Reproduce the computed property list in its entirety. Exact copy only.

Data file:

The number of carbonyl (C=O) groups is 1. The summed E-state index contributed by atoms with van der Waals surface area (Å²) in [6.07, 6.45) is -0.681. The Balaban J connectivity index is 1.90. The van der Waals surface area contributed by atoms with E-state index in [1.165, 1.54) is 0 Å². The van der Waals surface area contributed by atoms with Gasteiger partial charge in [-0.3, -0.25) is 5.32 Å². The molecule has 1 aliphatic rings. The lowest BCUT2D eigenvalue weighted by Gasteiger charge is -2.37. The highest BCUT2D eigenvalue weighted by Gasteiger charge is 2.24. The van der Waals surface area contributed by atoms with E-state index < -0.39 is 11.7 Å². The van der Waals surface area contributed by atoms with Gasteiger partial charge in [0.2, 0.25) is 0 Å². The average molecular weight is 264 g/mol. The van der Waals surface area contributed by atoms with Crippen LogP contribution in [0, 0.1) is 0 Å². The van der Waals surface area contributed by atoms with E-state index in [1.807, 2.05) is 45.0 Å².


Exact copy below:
The number of carbonyl (C=O) groups is 1. The summed E-state index contributed by atoms with van der Waals surface area (Å²) in [6.07, 6.45) is -0.681. The Balaban J connectivity index is 1.90. The van der Waals surface area contributed by atoms with E-state index in [1.165, 1.54) is 0 Å². The van der Waals surface area contributed by atoms with Gasteiger partial charge in [-0.3, -0.25) is 5.32 Å². The molecule has 1 aliphatic rings. The lowest BCUT2D eigenvalue weighted by Gasteiger charge is -2.37. The highest BCUT2D eigenvalue weighted by Gasteiger charge is 2.24. The van der Waals surface area contributed by atoms with E-state index < -0.39 is 11.7 Å². The van der Waals surface area contributed by atoms with Gasteiger partial charge in [0.2, 0.25) is 0 Å². The average molecular weight is 264 g/mol. The van der Waals surface area contributed by atoms with Crippen LogP contribution in [0, 0.1) is 0 Å². The van der Waals surface area contributed by atoms with E-state index in [1.807, 2.05) is 45.0 Å².